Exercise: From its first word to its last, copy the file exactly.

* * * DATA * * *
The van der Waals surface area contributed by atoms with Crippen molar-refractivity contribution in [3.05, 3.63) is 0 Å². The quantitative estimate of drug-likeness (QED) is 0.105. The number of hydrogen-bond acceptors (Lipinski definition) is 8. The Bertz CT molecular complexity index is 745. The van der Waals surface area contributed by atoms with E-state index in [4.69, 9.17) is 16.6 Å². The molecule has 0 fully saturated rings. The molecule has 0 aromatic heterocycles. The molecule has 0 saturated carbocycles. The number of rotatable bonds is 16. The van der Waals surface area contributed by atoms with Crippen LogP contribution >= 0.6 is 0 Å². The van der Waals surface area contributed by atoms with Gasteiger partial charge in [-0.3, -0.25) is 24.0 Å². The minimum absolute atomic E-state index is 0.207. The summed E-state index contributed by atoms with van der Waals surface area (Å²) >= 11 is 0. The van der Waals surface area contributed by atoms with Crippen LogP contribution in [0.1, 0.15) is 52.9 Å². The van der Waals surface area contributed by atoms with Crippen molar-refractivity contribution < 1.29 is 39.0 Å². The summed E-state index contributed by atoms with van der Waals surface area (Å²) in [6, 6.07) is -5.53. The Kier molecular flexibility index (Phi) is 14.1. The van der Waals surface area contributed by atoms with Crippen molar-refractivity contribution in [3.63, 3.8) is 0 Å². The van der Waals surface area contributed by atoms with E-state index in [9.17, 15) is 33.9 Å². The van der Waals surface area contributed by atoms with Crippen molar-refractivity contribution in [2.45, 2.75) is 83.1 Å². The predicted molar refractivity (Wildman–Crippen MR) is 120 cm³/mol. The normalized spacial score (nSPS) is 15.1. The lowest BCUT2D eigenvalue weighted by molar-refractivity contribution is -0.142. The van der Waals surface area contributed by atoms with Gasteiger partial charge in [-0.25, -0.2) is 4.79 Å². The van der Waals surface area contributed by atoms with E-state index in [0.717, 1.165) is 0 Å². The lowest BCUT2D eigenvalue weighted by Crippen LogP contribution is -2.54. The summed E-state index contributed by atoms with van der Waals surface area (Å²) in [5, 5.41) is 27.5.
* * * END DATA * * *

The van der Waals surface area contributed by atoms with Crippen molar-refractivity contribution in [3.05, 3.63) is 0 Å². The quantitative estimate of drug-likeness (QED) is 0.105. The number of hydrogen-bond acceptors (Lipinski definition) is 8. The Bertz CT molecular complexity index is 745. The van der Waals surface area contributed by atoms with E-state index in [4.69, 9.17) is 16.6 Å². The molecule has 0 fully saturated rings. The molecule has 0 aromatic heterocycles. The molecule has 0 saturated carbocycles. The number of rotatable bonds is 16. The van der Waals surface area contributed by atoms with Crippen LogP contribution >= 0.6 is 0 Å². The van der Waals surface area contributed by atoms with Gasteiger partial charge in [-0.3, -0.25) is 24.0 Å². The minimum absolute atomic E-state index is 0.207. The summed E-state index contributed by atoms with van der Waals surface area (Å²) >= 11 is 0. The van der Waals surface area contributed by atoms with Crippen LogP contribution in [0.1, 0.15) is 52.9 Å². The van der Waals surface area contributed by atoms with Crippen molar-refractivity contribution < 1.29 is 39.0 Å². The summed E-state index contributed by atoms with van der Waals surface area (Å²) in [6, 6.07) is -5.53. The Kier molecular flexibility index (Phi) is 14.1. The van der Waals surface area contributed by atoms with Crippen molar-refractivity contribution in [3.63, 3.8) is 0 Å². The van der Waals surface area contributed by atoms with E-state index in [9.17, 15) is 33.9 Å². The van der Waals surface area contributed by atoms with Crippen molar-refractivity contribution in [2.45, 2.75) is 83.1 Å². The predicted molar refractivity (Wildman–Crippen MR) is 120 cm³/mol. The normalized spacial score (nSPS) is 15.1. The lowest BCUT2D eigenvalue weighted by molar-refractivity contribution is -0.142. The van der Waals surface area contributed by atoms with Gasteiger partial charge in [-0.25, -0.2) is 4.79 Å². The van der Waals surface area contributed by atoms with E-state index in [0.717, 1.165) is 0 Å². The lowest BCUT2D eigenvalue weighted by Crippen LogP contribution is -2.54. The summed E-state index contributed by atoms with van der Waals surface area (Å²) in [5, 5.41) is 27.5.